Or Where Prudence Abides, Something
By: Alex Ramos
“Oh, that grand mystery — shrouded in darkness — that hath finally been answered. What has been shown me? Nothing! I have been shown Nothing and Nothing hath answered my prayers! But Oh, this burden that hath held me down. I now know it be true there is no truth; that the meaning of life is that there is none. Nothing — that Nothing which all comes from — if thy be willing alleviate my burden; the truth that awaits me; that which weighs me down; the weight of nothing!” Said the foolish man.
Forgive me. The former part was short because I found there to be almost nothing to write about. Usually the dabbling in foolishness, akin to Nietzche’s eulogy for God or Hemingway’s prayer to The Almighty Nothing, I advise against. For it is not wise to say “that which is, is not”, just as it would be silly to say potatoes are not potatoes. It seems any Christian ought to be apt to explain that thing which gives death its golden opportunity cannot be killed. And that nothingness which has existed at times (usually in moments of silence when nothing sounds) is only so because something originally fancied it that way. A man’s claim to have found nothing means only that he found nothing; and his claim to have encountered nothing means only that he encountered nothing; and if someone had referred to the word “nothing” as meaning more real than something I would be forced to assume I had been asleep for some time or use the same logic to suppose I was born next Thursday; and during my slumber, or — if the logic is deemed sound — prior to my birth, some very bad thinkers decided to change the very definition and drill holes in the boats they sailed across the vast seas of ignorance.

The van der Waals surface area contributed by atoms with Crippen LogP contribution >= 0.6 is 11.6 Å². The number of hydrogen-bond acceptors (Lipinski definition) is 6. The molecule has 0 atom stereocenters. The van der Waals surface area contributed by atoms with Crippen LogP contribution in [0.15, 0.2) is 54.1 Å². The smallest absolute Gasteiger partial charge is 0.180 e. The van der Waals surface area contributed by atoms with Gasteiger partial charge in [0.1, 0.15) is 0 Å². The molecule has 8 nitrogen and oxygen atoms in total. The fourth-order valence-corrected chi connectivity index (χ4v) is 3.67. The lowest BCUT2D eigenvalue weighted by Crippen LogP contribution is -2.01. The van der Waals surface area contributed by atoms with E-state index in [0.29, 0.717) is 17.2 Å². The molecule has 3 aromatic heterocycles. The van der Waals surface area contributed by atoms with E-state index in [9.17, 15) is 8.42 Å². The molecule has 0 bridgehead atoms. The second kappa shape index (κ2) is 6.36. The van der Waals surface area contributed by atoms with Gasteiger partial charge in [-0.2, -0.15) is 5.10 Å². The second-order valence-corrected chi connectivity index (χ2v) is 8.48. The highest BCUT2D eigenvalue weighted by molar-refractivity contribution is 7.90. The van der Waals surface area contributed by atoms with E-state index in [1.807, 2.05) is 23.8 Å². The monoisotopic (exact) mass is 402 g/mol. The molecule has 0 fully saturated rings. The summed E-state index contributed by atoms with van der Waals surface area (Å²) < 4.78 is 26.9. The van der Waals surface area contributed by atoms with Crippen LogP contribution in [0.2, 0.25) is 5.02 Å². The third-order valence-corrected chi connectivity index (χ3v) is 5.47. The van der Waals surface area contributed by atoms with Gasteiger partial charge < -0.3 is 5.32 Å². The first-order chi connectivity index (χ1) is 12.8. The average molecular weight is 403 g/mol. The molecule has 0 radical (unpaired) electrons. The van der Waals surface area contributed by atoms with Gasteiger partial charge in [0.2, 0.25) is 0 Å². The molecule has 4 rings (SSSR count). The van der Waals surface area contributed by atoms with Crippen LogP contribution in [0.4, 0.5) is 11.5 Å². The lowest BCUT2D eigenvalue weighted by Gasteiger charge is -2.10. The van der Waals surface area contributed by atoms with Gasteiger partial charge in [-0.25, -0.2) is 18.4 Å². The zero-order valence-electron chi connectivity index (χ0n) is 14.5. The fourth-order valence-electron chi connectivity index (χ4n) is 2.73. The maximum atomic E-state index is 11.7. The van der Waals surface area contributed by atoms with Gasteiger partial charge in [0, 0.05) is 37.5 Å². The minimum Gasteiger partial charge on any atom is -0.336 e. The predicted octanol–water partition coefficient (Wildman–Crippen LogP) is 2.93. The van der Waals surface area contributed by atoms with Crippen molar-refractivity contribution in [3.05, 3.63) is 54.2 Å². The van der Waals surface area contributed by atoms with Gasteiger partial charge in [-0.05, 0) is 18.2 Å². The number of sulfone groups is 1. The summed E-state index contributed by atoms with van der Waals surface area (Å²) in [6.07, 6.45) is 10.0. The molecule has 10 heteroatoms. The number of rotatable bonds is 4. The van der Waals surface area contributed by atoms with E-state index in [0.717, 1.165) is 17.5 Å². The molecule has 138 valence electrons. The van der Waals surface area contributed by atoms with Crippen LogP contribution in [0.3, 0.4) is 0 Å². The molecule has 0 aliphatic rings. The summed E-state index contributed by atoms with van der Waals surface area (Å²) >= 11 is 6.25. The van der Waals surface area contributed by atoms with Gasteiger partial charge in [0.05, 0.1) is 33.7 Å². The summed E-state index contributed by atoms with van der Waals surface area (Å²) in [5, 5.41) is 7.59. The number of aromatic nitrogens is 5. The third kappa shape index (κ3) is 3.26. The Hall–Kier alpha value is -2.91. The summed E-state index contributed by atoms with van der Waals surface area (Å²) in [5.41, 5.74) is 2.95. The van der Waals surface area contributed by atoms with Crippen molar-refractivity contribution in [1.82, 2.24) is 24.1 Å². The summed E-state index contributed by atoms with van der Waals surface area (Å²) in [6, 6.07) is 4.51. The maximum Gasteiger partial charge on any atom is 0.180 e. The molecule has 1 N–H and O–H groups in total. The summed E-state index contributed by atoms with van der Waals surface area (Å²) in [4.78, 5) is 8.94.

If one would humor me for a moment, I have found it funny that in Hemingway’s Clean, and Well Lighted Place he uses the metaphor of a drunk, deaf man who walks in the dark. I find it difficult to see in the dark and I am sure he does as well; Oh, what an ironic metaphor it is! So much so that Mr. Hemingway could not even see it himself; the man who thinks he knows the truth (his view being there is none) couldn’t even see the placement of his feet (the base from which he stands). Hemingway and as an extension his “enlightened” character — who couldn’t hear, and moreover, wouldn’t listen to the truth even if he could — are blind. Eyes may see properly, but first they must first receive the Light; and the deaf man’s path would have been easier to remain on if he was clear minded and had something to light it.